Sometimes the biggest threat to a small business’ third-party risk management strategy is a vendor that either has access to its network or requires sensitive information to perform transactions. Even if the small business implements the right cybersecurity training, keeps all of their devices up to date, and uses the best security services, it has no control over how the third-party secures its data. However, this does not mean that small businesses cannot do anything to defend their data, and every small business should take great care when working with third parties to ensure their data is in safe hands. Here we want to talk about a few strategies your business can take to improve third-party risk management!
Vetting the Third-Party
The first step to better third-party risk management is to carefully vet the services employees are required to sign up for. While some services are essential to business operations like the Microsoft suite, Google services, or programs necessary for creating products, any third-party your business gives information can put it at risk. This means employees should be taught to exercise caution when signing up for new services with their work email, and any service that would require a large number of accounts should be assessed for its current data handling practices and its history with preventing or controlling data breaches.
Monitoring Third-Party Services Used
Every small business should keep track of the third-party services they use and what information each third-party service has access to. This way, if something were to go wrong with the data security at one of those companies, your small business can quickly change credentials related to that service and assess the risk associated with the data that company had access to. Speed is crucial when a third-party data breach occurs, and by keeping a close eye on your business’ connections, stolen credentials can be invalidated quickly, and plans can be made to alter or re-secure leaked data.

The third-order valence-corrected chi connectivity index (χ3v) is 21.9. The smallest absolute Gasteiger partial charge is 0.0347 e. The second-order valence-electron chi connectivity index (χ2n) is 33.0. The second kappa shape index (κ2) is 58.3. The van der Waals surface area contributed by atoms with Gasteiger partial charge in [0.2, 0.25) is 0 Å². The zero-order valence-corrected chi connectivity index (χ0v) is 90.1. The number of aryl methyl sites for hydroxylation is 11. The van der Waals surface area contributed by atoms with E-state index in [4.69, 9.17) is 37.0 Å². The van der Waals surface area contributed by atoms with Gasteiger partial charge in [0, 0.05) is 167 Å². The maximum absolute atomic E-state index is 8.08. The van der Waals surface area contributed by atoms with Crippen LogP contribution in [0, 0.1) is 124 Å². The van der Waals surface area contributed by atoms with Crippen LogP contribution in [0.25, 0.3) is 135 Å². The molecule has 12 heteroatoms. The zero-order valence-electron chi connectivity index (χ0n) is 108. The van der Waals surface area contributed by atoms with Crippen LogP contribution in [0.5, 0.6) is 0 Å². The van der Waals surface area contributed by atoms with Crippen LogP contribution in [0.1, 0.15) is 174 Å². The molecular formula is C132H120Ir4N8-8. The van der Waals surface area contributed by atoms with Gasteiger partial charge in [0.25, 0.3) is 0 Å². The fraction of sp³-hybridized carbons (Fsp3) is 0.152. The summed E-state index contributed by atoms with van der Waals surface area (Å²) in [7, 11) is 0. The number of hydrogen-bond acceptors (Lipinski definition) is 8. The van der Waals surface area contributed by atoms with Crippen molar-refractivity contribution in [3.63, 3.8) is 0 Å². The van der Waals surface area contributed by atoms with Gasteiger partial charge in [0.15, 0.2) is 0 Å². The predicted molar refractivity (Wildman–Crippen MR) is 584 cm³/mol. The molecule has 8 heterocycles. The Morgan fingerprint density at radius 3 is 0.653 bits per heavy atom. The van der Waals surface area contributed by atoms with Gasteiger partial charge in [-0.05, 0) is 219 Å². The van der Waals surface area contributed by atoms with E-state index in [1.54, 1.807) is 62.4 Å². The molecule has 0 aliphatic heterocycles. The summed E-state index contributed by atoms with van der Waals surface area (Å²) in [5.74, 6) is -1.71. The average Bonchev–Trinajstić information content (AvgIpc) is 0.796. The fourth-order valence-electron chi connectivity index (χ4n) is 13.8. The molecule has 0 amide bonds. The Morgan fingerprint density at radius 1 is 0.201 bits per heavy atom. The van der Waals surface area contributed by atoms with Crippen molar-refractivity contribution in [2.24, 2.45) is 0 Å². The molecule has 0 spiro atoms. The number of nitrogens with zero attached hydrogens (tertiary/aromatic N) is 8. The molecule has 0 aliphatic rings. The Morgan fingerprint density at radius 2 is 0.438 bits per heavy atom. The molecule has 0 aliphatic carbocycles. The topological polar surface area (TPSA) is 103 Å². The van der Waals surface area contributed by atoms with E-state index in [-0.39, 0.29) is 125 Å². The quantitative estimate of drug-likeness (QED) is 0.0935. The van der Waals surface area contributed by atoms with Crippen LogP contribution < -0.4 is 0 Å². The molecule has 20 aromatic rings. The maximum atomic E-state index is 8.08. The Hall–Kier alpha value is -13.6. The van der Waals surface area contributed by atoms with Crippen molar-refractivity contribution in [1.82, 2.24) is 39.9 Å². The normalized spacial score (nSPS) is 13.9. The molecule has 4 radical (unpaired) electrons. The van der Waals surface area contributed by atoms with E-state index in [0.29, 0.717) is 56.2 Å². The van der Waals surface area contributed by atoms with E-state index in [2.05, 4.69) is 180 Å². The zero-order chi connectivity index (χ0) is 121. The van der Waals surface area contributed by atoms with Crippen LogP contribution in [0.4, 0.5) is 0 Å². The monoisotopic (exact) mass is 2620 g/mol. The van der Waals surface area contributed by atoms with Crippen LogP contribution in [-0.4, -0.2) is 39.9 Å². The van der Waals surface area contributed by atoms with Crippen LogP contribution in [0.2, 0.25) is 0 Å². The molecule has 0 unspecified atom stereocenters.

Shutting Down Old Connections
Another benefit of keeping track of used third parties is that it becomes easier to shut down unused accounts and invalidate credentials for sites and services that no longer provide value to the company. Some services let you delete old accounts, but you should still keep a record of the information and credentials associated with that service. Many cyberattacks begin because a company forgets to shutdown an old employee’s account for a service, so it is crucial to remember when planning third-party risk management that these accounts can be an attack vector and should be monitored if they can’t be shutdown.
When assessing your third-party risk management strategy, It is important to remember that even with these best practices in place, it will always be possible for your data to get caught up in a third-party data breach. However, if your business chooses its third-party vendors carefully, monitors each one used, and manages those connections well, then it will be in a better position to prevent stolen information from becoming an attack vector. These third-party risk management best practices will also help your business work with a local IT consultant should sensitive information get into the wrong hands and additional advice is needed to keep your business running safely and securely.
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